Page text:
 Andi Mulya
 Ari Sucipto
 Dame Cristina
 Dikki Purwantoni
 Edwin Abraham
 Mohamad Fajar Ramadhan
 M. Irman Budi. P
 Refi Rahmalia
 Rina Oktapiani
 Zaneta Zhafirah


The annealed ferritic stainless steels containing 16 to 18% Cr offer
acceptable oxidation and corrosion resistancein many environments ranging from
rural atmospheres to aggressivehot acid solutions. Their primary advantages
include lower material cost than the more commonly used austenitic stainless
steels and a greater resistance to stress corrosion cracking. Although these
properties make the alloys commercially attractive, they still exhibit several
significant drawbacks that limit their use. These include reduced formability,
susceptibility to embrittlement, susceptibility to hot cracking during welding, and
the adverse effect of welding on their mechanical properties (toughness and
ductility) and resistance to intergranular corrosion. However, the advent ofthe
argon-oxygen decarburization process (AOD) for refining stainless steels has
resulted in the ability to produce alloys with low interstitial contents and
consequently significant improvements in the above properties.
The subject of solidification hot cracking in austenitic stainless steels during
welding has been the subject of numerous investigations over the years (Ref. 1, 2).
However, because of their generally inferior weldability, the susceptibility of
ferritic stainless steels to solidification hot cracking has not been examined in
detail. A number of theories have been proposed to explain the existence of the
hot cracking phenomenon. In the general case, hot cracking or microfissuring can
occur intergranularly in either the fusion zone or the heat-affected zone of a
weldment. In either case, the propensity for hot cracking has been related to the
presence of a tensile stress across a liquated boundary. The most plausible theory
for hot cracking, that of the generalized grain boundary liquation mechanism,
proposes that microsegregation of alloying and residual elements to the grain
boundaries or interdendritic regions occurs during solidification. This segregation
produces a solute rich region that exhibits a lower melting point than that of the
matrix. These regions, which exhibit a liquid film while the matrix is solid, serve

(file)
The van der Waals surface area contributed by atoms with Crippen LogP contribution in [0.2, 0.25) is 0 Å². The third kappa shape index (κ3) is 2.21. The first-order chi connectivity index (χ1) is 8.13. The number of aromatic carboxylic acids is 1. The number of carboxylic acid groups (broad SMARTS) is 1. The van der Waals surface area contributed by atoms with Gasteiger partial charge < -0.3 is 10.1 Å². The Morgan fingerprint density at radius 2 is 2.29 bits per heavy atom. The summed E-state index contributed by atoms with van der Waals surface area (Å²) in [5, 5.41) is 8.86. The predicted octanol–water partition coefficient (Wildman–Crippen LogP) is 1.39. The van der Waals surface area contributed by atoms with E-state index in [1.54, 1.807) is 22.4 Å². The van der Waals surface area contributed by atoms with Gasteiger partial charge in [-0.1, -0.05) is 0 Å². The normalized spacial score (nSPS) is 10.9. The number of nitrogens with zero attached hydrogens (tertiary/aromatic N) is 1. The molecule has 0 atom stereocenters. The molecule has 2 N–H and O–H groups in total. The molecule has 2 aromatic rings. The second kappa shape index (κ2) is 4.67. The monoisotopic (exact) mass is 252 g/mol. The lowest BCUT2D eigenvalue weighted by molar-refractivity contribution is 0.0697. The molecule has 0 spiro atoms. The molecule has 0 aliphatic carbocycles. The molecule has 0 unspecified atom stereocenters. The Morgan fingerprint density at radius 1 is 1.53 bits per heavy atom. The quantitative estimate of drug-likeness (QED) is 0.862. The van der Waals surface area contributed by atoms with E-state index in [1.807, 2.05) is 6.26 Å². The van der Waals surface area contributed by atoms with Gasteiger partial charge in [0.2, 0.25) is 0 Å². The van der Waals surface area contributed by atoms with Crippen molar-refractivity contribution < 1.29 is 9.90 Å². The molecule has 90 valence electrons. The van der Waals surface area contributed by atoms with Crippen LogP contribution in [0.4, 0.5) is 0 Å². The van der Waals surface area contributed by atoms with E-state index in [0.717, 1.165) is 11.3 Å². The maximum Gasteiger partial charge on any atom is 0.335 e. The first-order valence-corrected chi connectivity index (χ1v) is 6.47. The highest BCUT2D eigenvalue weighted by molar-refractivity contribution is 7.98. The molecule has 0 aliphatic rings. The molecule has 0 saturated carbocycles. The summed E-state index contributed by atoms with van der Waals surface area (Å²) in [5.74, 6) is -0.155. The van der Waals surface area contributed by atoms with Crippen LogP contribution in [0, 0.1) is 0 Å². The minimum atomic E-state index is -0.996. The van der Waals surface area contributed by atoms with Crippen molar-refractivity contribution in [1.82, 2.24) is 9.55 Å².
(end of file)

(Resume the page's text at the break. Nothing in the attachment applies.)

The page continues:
as nucleation points for microfissures that form as a result of the stresses produced
by shrinkage, phase transformations, or external tensile restraint.
Ferritic stainless steels are also susceptible to embrittlement (loss of
toughness and/or ductility) as a result of welding (Ref. 3, 4). If the materials are
not fully ferritic at high temperatures, a small volume fraction of austenite may be
formed; this will transform to martensite during cooling as a result of the welding
thermal cycle. The formation of very large ferrite grains and/or the formation of
grain boundary martensite in the fusion zone or heat-affected zone (HAZ) leads to
decreased ductility and toughness of as-welded materials because of the hard and
brittle nature of the martensite. For materials that do not form any martensite
during the welding operation, grain growth in the fusion and heat-affected zones
will be even more exaggerated and toughness will again be decreased. It has been
suggested that additives such as B, Al, V, or Zr might form precipitates that would
inhibit grain growth in the HAZ and that TiN particles might help to control the
grain size of the fusion zone (Ref. 5).
The ferritic stainless steels are also susceptible to a high-temperature
embrittlement where the steel may lose ductility or toughness on water quenching
or air cooling from temperatures in excess of 2000°F (1093°C) (Ref. 6, 7). The
embrittlement is accompanied by a severe grain growth associated with the
dissolution of carbides, etc., which were acting to inhibit the motion of the grain
boundaries. Embrittlement results from one of two mechanisms—either a
clustering or segregating of carbon atoms in the ferrite matrix that are prevented
from precipitating as carbides by the rapid cooling, or by the martensite
mechanism where regions relatively high in carbon transform first to austenite at
high temperatures and then transform to brittle martensite on rapid cooling. This
type of embrittlement can be eliminated by a postweld annealing treatment.

The ferritic stainless steels also suffer from notch sensitivity. The notch
toughness of these steels is affected by temperature in a manner similar to that of
carbon and alloy steels, i.e., they exhibit a ductile-to-brittle transition temperature.
For typical ferritic stainless steels this transition temperature lies at or above room
temperature and is a function of chemical composition, grain size, heat treatment,
section size, and notch configuration. In these alloys an improvement in the
transition temperature is most readily achieved by way of a decrease in the
interstitial content (C + N) and, secondly, by a decrease in grain size as finer